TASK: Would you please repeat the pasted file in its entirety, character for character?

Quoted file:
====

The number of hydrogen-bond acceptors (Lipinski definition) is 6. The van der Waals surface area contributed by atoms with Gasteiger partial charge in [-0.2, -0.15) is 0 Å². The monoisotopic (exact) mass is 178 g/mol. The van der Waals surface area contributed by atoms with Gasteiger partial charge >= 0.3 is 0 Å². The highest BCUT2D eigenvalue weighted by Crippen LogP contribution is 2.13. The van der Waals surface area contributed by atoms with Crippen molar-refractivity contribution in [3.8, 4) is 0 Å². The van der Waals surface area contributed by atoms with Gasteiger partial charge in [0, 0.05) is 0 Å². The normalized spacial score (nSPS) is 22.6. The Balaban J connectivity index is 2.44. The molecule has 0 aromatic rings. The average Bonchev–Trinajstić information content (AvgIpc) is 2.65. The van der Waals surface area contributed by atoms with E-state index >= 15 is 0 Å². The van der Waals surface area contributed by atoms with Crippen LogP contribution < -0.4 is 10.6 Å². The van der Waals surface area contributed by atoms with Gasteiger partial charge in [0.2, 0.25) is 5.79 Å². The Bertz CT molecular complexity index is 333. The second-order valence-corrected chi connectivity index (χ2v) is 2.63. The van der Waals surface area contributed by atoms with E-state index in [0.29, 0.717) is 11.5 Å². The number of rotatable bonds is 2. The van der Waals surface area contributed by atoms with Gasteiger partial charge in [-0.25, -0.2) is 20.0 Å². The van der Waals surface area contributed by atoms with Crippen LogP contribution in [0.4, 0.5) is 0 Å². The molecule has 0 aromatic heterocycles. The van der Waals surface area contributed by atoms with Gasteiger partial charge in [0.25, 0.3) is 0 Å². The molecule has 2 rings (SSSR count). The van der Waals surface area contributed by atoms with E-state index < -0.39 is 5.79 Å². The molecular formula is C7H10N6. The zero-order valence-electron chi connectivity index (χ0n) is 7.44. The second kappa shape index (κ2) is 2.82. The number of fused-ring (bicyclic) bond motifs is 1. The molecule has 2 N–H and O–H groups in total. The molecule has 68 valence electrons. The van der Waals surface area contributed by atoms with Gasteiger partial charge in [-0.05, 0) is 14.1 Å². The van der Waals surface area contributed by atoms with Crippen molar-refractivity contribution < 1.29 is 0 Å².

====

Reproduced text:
The number of hydrogen-bond acceptors (Lipinski definition) is 6. The van der Waals surface area contributed by atoms with Gasteiger partial charge in [-0.2, -0.15) is 0 Å². The monoisotopic (exact) mass is 178 g/mol. The van der Waals surface area contributed by atoms with Gasteiger partial charge >= 0.3 is 0 Å². The highest BCUT2D eigenvalue weighted by Crippen LogP contribution is 2.13. The van der Waals surface area contributed by atoms with Crippen molar-refractivity contribution in [3.8, 4) is 0 Å². The van der Waals surface area contributed by atoms with Gasteiger partial charge in [0, 0.05) is 0 Å². The normalized spacial score (nSPS) is 22.6. The Balaban J connectivity index is 2.44. The molecule has 0 aromatic rings. The average Bonchev–Trinajstić information content (AvgIpc) is 2.65. The van der Waals surface area contributed by atoms with E-state index >= 15 is 0 Å². The van der Waals surface area contributed by atoms with Crippen LogP contribution < -0.4 is 10.6 Å². The van der Waals surface area contributed by atoms with Gasteiger partial charge in [0.2, 0.25) is 5.79 Å². The Bertz CT molecular complexity index is 333. The second-order valence-corrected chi connectivity index (χ2v) is 2.63. The van der Waals surface area contributed by atoms with E-state index in [0.29, 0.717) is 11.5 Å². The number of rotatable bonds is 2. The van der Waals surface area contributed by atoms with Gasteiger partial charge in [-0.25, -0.2) is 20.0 Å². The van der Waals surface area contributed by atoms with Crippen LogP contribution in [0.4, 0.5) is 0 Å². The molecule has 0 aromatic heterocycles. The van der Waals surface area contributed by atoms with Gasteiger partial charge in [0.25, 0.3) is 0 Å². The molecule has 2 rings (SSSR count). The van der Waals surface area contributed by atoms with E-state index < -0.39 is 5.79 Å². The molecular formula is C7H10N6. The zero-order valence-electron chi connectivity index (χ0n) is 7.44. The second kappa shape index (κ2) is 2.82. The number of fused-ring (bicyclic) bond motifs is 1. The molecule has 2 N–H and O–H groups in total. The molecule has 68 valence electrons. The van der Waals surface area contributed by atoms with Gasteiger partial charge in [-0.05, 0) is 14.1 Å². The van der Waals surface area contributed by atoms with Crippen molar-refractivity contribution < 1.29 is 0 Å².